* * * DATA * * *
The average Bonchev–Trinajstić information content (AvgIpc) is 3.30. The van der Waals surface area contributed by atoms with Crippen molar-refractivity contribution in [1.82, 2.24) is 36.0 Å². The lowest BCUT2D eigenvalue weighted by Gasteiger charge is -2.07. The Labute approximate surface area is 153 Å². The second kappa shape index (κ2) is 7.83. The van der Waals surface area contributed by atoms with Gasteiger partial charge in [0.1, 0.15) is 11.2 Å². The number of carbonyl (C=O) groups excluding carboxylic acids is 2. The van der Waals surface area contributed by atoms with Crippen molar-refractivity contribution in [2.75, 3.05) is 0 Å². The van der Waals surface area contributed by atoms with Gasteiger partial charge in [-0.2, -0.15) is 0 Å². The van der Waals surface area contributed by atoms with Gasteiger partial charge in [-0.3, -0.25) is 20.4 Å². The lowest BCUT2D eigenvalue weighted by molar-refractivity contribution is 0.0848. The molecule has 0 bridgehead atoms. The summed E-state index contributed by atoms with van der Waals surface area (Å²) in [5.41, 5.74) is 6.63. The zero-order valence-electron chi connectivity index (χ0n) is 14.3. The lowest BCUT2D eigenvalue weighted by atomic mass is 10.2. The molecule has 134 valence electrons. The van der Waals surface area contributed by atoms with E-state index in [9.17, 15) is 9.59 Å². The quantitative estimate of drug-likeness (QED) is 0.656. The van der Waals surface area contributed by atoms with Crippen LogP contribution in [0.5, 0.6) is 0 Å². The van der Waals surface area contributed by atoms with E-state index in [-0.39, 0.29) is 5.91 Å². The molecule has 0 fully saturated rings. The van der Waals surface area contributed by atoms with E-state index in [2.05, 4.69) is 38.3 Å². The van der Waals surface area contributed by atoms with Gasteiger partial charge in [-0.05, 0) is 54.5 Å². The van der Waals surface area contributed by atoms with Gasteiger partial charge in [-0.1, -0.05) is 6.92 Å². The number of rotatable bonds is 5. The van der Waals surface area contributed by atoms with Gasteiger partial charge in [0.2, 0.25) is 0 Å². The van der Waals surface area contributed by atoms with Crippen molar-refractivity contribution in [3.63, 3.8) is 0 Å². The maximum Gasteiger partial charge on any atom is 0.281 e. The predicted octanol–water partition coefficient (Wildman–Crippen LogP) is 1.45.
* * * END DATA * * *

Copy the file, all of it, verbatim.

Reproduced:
The average Bonchev–Trinajstić information content (AvgIpc) is 3.30. The van der Waals surface area contributed by atoms with Crippen molar-refractivity contribution in [1.82, 2.24) is 36.0 Å². The lowest BCUT2D eigenvalue weighted by Gasteiger charge is -2.07. The Labute approximate surface area is 153 Å². The second kappa shape index (κ2) is 7.83. The van der Waals surface area contributed by atoms with Gasteiger partial charge in [0.1, 0.15) is 11.2 Å². The number of carbonyl (C=O) groups excluding carboxylic acids is 2. The van der Waals surface area contributed by atoms with Crippen molar-refractivity contribution in [2.75, 3.05) is 0 Å². The van der Waals surface area contributed by atoms with Gasteiger partial charge in [-0.2, -0.15) is 0 Å². The van der Waals surface area contributed by atoms with Gasteiger partial charge in [-0.3, -0.25) is 20.4 Å². The lowest BCUT2D eigenvalue weighted by molar-refractivity contribution is 0.0848. The molecule has 0 bridgehead atoms. The summed E-state index contributed by atoms with van der Waals surface area (Å²) in [5.41, 5.74) is 6.63. The zero-order valence-electron chi connectivity index (χ0n) is 14.3. The lowest BCUT2D eigenvalue weighted by atomic mass is 10.2. The molecule has 134 valence electrons. The van der Waals surface area contributed by atoms with E-state index in [9.17, 15) is 9.59 Å². The quantitative estimate of drug-likeness (QED) is 0.656. The van der Waals surface area contributed by atoms with Crippen LogP contribution in [0.5, 0.6) is 0 Å². The van der Waals surface area contributed by atoms with E-state index in [-0.39, 0.29) is 5.91 Å². The molecule has 0 fully saturated rings. The van der Waals surface area contributed by atoms with E-state index in [2.05, 4.69) is 38.3 Å². The van der Waals surface area contributed by atoms with Gasteiger partial charge in [-0.05, 0) is 54.5 Å². The van der Waals surface area contributed by atoms with Gasteiger partial charge in [-0.1, -0.05) is 6.92 Å². The number of rotatable bonds is 5. The van der Waals surface area contributed by atoms with Gasteiger partial charge in [0.2, 0.25) is 0 Å². The van der Waals surface area contributed by atoms with Crippen molar-refractivity contribution in [3.63, 3.8) is 0 Å². The maximum Gasteiger partial charge on any atom is 0.281 e. The predicted octanol–water partition coefficient (Wildman–Crippen LogP) is 1.45.